Jim Morrison was the top coach in Kingston franchise history
In the 50-year history of the Kingston hockey franchise, one coach stands out for having a sterling record, leading the team deep into the playoffs. That man was Jim Morrison.
He helped assemble squads with future NHL stars like Bernie Nicholls, Ken Linseman and Tony McKegney. Morrison nurtured players with emerging talent, including Tim Kerr and Mike Simurda. And he did it all while showing enormous appreciation for his teenage skaters.
“He was a player’s coach,” says his son Dave Morrison, who had his own solid pro career and now serves as director of player of personnel with the Toronto Maple Leafs. “Most players liked him. He treated them like men and he got the same respect back from the players.”
Jim Morrison joined the NHL in 1951 after playing with the Barrie Flyers. He went on to 11 seasons with several teams, mostly with the Leafs. In addition, he played 11 years in the American Hockey League. In a rare instance of a player returning to the NHL after a long absence, he played two seasons with the expansion Pittsburgh Penguins from 1969 to 1971.
Morrison coached the Kitchener Rangers for a couple of years starting in 1973 and then moved to Kingston for seven seasons. He led the Canadians to a strong playoff showing in both 1977 and 1981. In 1982, Rod Graham took over as coach and Morrison became general manager.
Morrison resigned in early 1983 and in March local hockey supporters held a special appreciation night for him at the Cataraqui Golf and Country Club. It’s an accolade for a local junior coach that hasn’t been seen before or since.
After leaving Kingston in 1983, he went on to a lengthy scouting career with the Boston Bruins.
“His experience was so vast and he played for so long that he was able to pass on all that knowledge to his players,” the younger Morrison recalls.
Mike Simurda, who played with the Canadians for three seasons starting in 1975, says Morrison was a statesman. “He called a spade a spade. If things needed to be talked about, he let you know about it behind the closed doors of the dressing room.”
Morrison’s tenure was not without controversy. During the 1977 playoffs against Ottawa, tempers flared and fights were common. Following one melee in the nation’s capital, Kingston’s Ken Linseman used his skate to kick Jeff Geiger of the 67s. The police were called and Linseman was charged with assault and eventually paid a $300 fine.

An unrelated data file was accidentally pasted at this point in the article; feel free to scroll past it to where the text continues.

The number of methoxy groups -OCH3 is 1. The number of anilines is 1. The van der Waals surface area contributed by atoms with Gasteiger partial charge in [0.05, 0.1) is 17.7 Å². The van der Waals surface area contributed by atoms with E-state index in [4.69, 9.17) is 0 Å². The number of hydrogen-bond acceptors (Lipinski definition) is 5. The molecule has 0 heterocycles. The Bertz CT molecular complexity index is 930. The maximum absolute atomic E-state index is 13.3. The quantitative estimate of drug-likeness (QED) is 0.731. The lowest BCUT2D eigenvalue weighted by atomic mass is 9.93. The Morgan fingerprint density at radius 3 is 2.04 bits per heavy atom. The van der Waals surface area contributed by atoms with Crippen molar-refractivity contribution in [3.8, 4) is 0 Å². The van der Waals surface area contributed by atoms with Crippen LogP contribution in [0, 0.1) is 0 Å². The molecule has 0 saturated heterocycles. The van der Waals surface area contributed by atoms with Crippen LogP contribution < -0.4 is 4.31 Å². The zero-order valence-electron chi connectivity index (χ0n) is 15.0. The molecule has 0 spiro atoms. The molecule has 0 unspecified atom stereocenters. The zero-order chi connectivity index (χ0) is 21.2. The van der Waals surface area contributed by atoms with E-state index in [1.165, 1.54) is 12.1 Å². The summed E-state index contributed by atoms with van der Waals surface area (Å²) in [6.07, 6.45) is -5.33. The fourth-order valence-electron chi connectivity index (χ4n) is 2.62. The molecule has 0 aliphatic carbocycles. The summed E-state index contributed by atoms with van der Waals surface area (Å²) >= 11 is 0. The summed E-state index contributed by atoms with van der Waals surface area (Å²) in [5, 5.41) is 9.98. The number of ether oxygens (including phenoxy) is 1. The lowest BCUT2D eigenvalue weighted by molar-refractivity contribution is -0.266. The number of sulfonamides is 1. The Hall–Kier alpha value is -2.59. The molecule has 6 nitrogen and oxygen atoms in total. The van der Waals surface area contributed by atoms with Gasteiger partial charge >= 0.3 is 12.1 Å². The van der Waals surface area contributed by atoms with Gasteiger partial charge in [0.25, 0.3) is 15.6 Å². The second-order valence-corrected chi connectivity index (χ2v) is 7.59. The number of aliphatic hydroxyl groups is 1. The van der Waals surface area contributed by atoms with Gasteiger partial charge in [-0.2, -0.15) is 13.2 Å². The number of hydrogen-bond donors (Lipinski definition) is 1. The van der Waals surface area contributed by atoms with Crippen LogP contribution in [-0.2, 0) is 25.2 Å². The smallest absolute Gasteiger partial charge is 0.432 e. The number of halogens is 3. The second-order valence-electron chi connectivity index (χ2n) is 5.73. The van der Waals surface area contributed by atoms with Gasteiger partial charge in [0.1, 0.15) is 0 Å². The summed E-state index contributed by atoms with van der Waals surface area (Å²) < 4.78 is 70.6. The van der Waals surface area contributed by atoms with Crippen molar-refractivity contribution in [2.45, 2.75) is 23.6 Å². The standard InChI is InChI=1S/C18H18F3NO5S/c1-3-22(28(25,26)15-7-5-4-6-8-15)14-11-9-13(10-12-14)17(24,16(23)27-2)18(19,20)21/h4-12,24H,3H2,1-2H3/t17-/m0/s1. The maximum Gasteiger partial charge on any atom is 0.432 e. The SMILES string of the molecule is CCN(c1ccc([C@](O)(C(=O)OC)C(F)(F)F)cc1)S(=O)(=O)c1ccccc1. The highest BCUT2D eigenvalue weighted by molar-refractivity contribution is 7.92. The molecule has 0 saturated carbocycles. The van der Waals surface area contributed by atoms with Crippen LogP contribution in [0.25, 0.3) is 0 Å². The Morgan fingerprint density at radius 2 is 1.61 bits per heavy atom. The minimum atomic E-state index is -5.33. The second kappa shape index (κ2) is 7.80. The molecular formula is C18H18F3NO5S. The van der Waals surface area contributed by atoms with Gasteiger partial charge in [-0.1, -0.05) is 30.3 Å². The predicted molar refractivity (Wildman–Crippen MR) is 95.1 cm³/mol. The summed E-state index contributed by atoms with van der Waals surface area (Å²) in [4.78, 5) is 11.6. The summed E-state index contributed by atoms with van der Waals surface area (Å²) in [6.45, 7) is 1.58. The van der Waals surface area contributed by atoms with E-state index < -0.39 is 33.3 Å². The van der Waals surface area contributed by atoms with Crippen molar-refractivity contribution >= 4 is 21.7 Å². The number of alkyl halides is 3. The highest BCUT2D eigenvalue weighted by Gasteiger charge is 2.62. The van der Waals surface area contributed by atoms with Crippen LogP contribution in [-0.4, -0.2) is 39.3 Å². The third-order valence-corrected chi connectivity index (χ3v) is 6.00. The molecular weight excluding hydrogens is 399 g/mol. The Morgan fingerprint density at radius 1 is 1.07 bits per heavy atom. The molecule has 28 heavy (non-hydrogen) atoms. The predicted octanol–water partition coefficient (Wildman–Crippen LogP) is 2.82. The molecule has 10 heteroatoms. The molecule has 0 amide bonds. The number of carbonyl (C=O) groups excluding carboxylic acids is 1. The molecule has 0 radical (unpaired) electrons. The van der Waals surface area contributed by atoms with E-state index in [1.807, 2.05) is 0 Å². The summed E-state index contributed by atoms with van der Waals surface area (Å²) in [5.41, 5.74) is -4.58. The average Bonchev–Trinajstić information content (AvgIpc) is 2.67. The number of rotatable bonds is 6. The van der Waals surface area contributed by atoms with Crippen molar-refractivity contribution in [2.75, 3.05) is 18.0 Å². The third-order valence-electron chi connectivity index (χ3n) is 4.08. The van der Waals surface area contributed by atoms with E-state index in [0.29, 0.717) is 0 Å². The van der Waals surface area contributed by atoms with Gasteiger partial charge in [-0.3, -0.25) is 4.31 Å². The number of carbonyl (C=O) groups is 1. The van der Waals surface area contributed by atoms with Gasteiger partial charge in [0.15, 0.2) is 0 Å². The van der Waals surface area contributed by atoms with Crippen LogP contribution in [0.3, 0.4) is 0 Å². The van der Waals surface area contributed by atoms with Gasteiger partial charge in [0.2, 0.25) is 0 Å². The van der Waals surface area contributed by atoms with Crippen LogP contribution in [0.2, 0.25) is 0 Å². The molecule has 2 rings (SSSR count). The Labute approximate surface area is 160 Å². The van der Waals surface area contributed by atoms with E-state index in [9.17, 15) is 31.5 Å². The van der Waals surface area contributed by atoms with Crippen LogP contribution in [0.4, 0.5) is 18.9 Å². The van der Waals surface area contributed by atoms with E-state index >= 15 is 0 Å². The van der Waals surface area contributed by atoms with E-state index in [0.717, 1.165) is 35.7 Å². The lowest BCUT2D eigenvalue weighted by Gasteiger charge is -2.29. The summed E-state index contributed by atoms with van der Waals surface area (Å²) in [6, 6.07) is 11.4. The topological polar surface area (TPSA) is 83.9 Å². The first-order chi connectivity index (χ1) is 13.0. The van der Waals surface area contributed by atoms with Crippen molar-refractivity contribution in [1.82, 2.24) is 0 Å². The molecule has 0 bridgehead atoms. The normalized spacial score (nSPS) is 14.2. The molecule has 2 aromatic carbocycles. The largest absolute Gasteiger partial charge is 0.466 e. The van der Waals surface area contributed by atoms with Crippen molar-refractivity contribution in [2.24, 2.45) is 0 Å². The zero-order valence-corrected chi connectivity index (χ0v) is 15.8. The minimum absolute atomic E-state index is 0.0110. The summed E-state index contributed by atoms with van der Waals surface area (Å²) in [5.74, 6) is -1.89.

“The fans were screaming at us: ‘Kill Linseman,’” recalls Morrison’s wife Wanda. “It was a scary time.”
The Canadians lost that 1977 series to Ottawa after winning in the first round of the playoffs.
Linseman, who went on to a lengthy pro career, recalls Morrison as a topnotch leader. “Jim Morrison was one of my favorite coaches throughout my hockey career when I was playing for the Canadians,” he says. “I got to know him on a more personal level when playing for the Bruins. A solid, smart and good man that definitely knew his hockey.”
The 1980-81 squad featured one of the greatest power play units in OHA history. The forwards were future NHL star Bernie Nicholls, Scott Howson who is now president of the AHL, and Justin Hanley, who would go on to play in the AHL. On defence were future pros Rik Wilson and Neil Belland.
That year the Canadians made it to the Leyden Division final, before losing to the powerful Sault Ste. Marie Greyhounds.
Morrison had a keen eye for spotting potential and developing players. Recalls his son: “I worked in scouting for many years and it really takes a team to do it. He was the leader of that team.”
The younger Morrison recalls that his father devoted extra hours to the task. “He would go on the road himself to watch players, especially if it was a possible high draft choice.”
Dave Morrison points to Tim Kerr, a seemingly average skater when he joined the Canadians as a teenager in 1977. “With my Dad’s coaching, he turned into quite a player.” Indeed, Kerr would go on to play 13 seasons in the NHL, hitting the 50-goal plateau in four of them.
From 1979 to 1982, the younger Morrison played with the Peterborough Petes and would often come up against his father’s Kingston Canadians. “It was kind of weird to be sitting on the bench and looking across the ice and seeing your father there.”
Morrison had a sense of humour. He wore a toupee but none of the young players knew about it, says Tony McKegney, who went on to a 13-year career in the NHL. “One day Rob Plumb brought in a hockey card from his playing days and it showed his bald head. Rob put it on the bulletin board for everyone to see,” laughs McKegney. Morrison took it in stride.
Now 91, Morrison lives in southwestern Ontario. His memory is fading and that hasn’t been helped by a diagnosis of chronic traumatic encephalopathy (CTE) from too many hits to the head during his playing days.
Nevertheless, he recalls his time in Kingston fondly. “I enjoyed coaching the guys,” he said in an interview. “One thing you could count on was they would all do their best every single game.”
Jim Morrison was inducted into the American Hockey League Hall of Fame in 2013.